The International Forum for Responsible Media Blog

Month: October 2023 (Page 1 of 3)

#MeToo six years on: how the courts are handling sexual misconduct defamation claims – Percy Preston

Whilst the origins of the MeToo movement date back to 2006, the movement exploded in 2017 with the help of a Twitter hashtag.  Victims of sexual misconduct across the world were encouraged to speak out.  In 2017 we considered the legal issues arising from making allegations of sexual misconduct online and asked whether it was a risky business. Continue reading

Law and Media Round Up – 30 October 2023

On 26 October 2023, the Online Safety Act received royal assent. The Act sets new obligations for how technology companies should “design, operate, and moderate their platforms.” Ofcom is charged with enforcing the law’s requirements on platforms and will release its codes of practice in three phases beginning 9 November 2023. The Government’s Press Release can be read here. The BBC has more information here. Continue reading

Case Law: Cooper v Evans – Political Advert, Personal or Political? – Floyd Alexander-Hunt

A couple of men sitting in a chair Description automatically generatedOn 12 October 2023, Mr Justice Jay handed down judgement in Cooper v Evans & Anor [2023] EWHC 2555 (KB) in favour of the defendants. The Judge refused the claimant’s (Mr Andrew Cooper) application for an injunction under the Representation of the People Act 1983 (“the RoPA”), which sought to prevent the republication of a political advert published on West Midlands Labour social media pages regarding the claimant, who was at the time a Conservative candidate for the Tamworth by-election (held on 19 October 2023). Continue reading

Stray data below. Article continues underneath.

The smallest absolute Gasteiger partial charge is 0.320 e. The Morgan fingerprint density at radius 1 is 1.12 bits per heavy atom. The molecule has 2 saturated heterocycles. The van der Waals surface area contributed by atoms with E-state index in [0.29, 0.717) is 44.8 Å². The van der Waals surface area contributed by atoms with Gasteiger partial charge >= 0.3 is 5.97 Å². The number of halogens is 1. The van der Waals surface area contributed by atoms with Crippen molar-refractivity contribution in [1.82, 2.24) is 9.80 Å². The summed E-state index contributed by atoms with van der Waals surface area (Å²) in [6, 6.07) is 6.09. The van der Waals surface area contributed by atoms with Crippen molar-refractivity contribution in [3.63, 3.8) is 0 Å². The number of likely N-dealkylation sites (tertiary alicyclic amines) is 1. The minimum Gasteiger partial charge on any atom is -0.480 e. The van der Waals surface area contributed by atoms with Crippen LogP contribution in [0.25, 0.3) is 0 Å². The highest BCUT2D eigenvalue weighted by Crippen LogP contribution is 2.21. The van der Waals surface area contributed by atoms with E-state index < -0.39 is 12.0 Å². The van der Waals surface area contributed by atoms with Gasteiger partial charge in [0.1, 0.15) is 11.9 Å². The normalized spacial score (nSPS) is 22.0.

Where are we now with serious harm? Understanding section 1 of the Defamation Act 2013 – Tom Double

Defamation lawyers had hoped that the Supreme Court’s judgment in Lachaux v Independent Print Ltd & Anor [2019] UKSC 27 (see our blog here) would provide some much-needed clarity on how section 1 of the Defamation Act 2013 should be interpreted.  Prior to Lachaux preliminary issue trials had become something of a bête noire for judges in the Media and Communications List who found themselves having to condemn the disproportionate expense of such trials as well as drawing to the parties’ attention the potential for wasteful duplication of evidence and cross-examination of witnesses if the action proceeded to trial. Continue reading

Reformulating Fundamental Rights and Freedoms in UK Data Protection Law – David Erdos

Data PrivacyIn a little noticed or commented on proposal, the UK Government published draft Regulations last month which would remove the overarching right of data protection from UK law and limit fundamental rights or freedoms within UK data protection law (however and wherever expressed) to rights protected within the European Convention on Human Rights (ECHR) as recognised by the Human Rights Act 1998. Continue reading

Law and Media Round Up – 23 October 2023

Doughty Street Chambers has announced the sudden and unexpected death of leading media law silk, Heather Rogers KC.  She was one of the most highly respected and brilliant members of the media law bar and an editor of the leading textbook, Duncan and Neill.  She contributed to this blog on many occasions.  She will be sorely missed by her colleagues and her many friends inside and outside the law. Continue reading

Is someone using your pictures to catfish? Your rights when it comes to fake profiles and social media stalking – Rachel Maguire and Aislinn O’Connell

If you’ve ever used a dating app, you’ve probably experienced the disappointment of meeting someone who doesn’t look quite like their photos. You may have even been a victim of catfishing, where someone creates a fake identity to deceive or scam others online. But what if someone uses your photos to catfish someone else? Continue reading

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